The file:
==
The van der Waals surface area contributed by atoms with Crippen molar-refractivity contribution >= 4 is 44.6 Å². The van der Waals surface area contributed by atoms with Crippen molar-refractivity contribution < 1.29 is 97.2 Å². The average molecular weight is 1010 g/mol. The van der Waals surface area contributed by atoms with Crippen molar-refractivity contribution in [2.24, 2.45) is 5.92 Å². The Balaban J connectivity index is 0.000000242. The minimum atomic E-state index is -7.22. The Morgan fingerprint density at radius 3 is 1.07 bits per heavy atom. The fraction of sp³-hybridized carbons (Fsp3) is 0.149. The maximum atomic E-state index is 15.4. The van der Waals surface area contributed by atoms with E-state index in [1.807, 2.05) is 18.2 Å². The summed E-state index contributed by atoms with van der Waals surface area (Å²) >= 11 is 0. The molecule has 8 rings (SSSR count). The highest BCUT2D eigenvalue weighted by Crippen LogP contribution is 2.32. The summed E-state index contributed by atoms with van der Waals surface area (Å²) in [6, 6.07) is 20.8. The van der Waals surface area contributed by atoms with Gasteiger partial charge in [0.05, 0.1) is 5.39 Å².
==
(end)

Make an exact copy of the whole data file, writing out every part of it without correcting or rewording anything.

The van der Waals surface area contributed by atoms with Crippen molar-refractivity contribution >= 4 is 44.6 Å². The van der Waals surface area contributed by atoms with Crippen molar-refractivity contribution < 1.29 is 97.2 Å². The average molecular weight is 1010 g/mol. The van der Waals surface area contributed by atoms with Crippen molar-refractivity contribution in [2.24, 2.45) is 5.92 Å². The Balaban J connectivity index is 0.000000242. The minimum atomic E-state index is -7.22. The Morgan fingerprint density at radius 3 is 1.07 bits per heavy atom. The fraction of sp³-hybridized carbons (Fsp3) is 0.149. The maximum atomic E-state index is 15.4. The van der Waals surface area contributed by atoms with E-state index in [1.807, 2.05) is 18.2 Å². The summed E-state index contributed by atoms with van der Waals surface area (Å²) >= 11 is 0. The molecule has 8 rings (SSSR count). The highest BCUT2D eigenvalue weighted by Crippen LogP contribution is 2.32. The summed E-state index contributed by atoms with van der Waals surface area (Å²) in [6, 6.07) is 20.8. The van der Waals surface area contributed by atoms with Gasteiger partial charge in [0.05, 0.1) is 5.39 Å².